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Researchers unlock the 'sound of learning' by linking sensory and motor systems

Learning to talk also changes the way speech sounds are heard, according to a new study published in Proceedings of the National Academy of Sciences by scientists at Haskins Laboratories, a Yale-affiliated research laboratory. The findings could have a major impact on improving speech disorders.

"We've found that learning is a two-way street; motor function affects sensory processing and vice-versa," said David J. Ostry, a senior scientist at Haskins Laboratories and professor of psychology at McGill University. "Our results suggest that learning to talk makes it easier to understand the speech of others."

As a child learns to talk, or an adult learns a new language, Ostry explained, a growing mastery of oral fluency is matched by an increase in the ability to distinguish different speech sounds. While these abilities may develop in isolation, it is possible that learning to talk also changes the way we hear speech sounds.

Ostry and co-author Sazzad M. Nasir tested the notion that speech motor learning alters auditory perceptual processing by evaluating how speakers hear speech sounds following motor learning. They simulated speech learning by using a robotic device, which introduced a subtle change in the movement path of the jaw during speech.

To assess speech perception, the participants listened to words one at a time that were taken from a computer-produced continuum between the words "had" and "head." In the speech learning phase of the study, the robot caused the jaw to move in a slightly unusual fashion. The learning is measured by assessing the extent to which participants correct for the unusual movement.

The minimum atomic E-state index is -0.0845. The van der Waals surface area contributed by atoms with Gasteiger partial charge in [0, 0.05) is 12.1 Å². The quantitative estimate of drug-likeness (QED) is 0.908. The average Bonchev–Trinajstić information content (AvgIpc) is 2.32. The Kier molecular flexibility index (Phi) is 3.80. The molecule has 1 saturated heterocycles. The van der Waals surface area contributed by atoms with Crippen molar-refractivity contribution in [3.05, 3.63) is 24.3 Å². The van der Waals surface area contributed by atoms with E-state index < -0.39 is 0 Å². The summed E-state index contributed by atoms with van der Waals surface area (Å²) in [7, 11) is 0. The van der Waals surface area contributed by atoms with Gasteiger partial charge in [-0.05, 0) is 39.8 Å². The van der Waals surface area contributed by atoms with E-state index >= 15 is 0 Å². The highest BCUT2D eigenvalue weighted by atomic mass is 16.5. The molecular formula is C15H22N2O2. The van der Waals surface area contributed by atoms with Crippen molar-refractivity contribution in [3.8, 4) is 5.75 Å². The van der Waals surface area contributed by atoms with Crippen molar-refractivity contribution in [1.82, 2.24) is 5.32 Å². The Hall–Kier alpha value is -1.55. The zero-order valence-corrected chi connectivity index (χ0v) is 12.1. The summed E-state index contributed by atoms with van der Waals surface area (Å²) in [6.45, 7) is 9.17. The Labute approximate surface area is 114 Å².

"Its like being handed a two-pound weight for the first time and being asked to make a movement, it's uncomfortable at first, but after a while, the movement becomes natural," said Ostry. "In growing children, the nervous system has to adjust to moving vocal tract structures that are changing in size and weight in order to produce the same words. Participants in our study are learning to return the movement to normal in spite of these changes. Eventually our work could have an impact on deviations to speech caused by disorders such as stroke and Parkinson's disease."

"Our study showed that speech motor learning altered the perception of these speech sounds. After motor learning, the participants heard the words differently than those in the control group," said Ostry. "One of the striking findings is that the more motor learning we observed, the more their speech perceptual function changed."

Ostry said that future research will focus on the notion that sensory remediation may be a way to jumpstart the motor system.

The team previously found that the movement of facial muscles around the mouth plays an important role not only in the way the sounds of speech are made, but also in the way they are heard.


Contact: Karen N. Peart
Yale University

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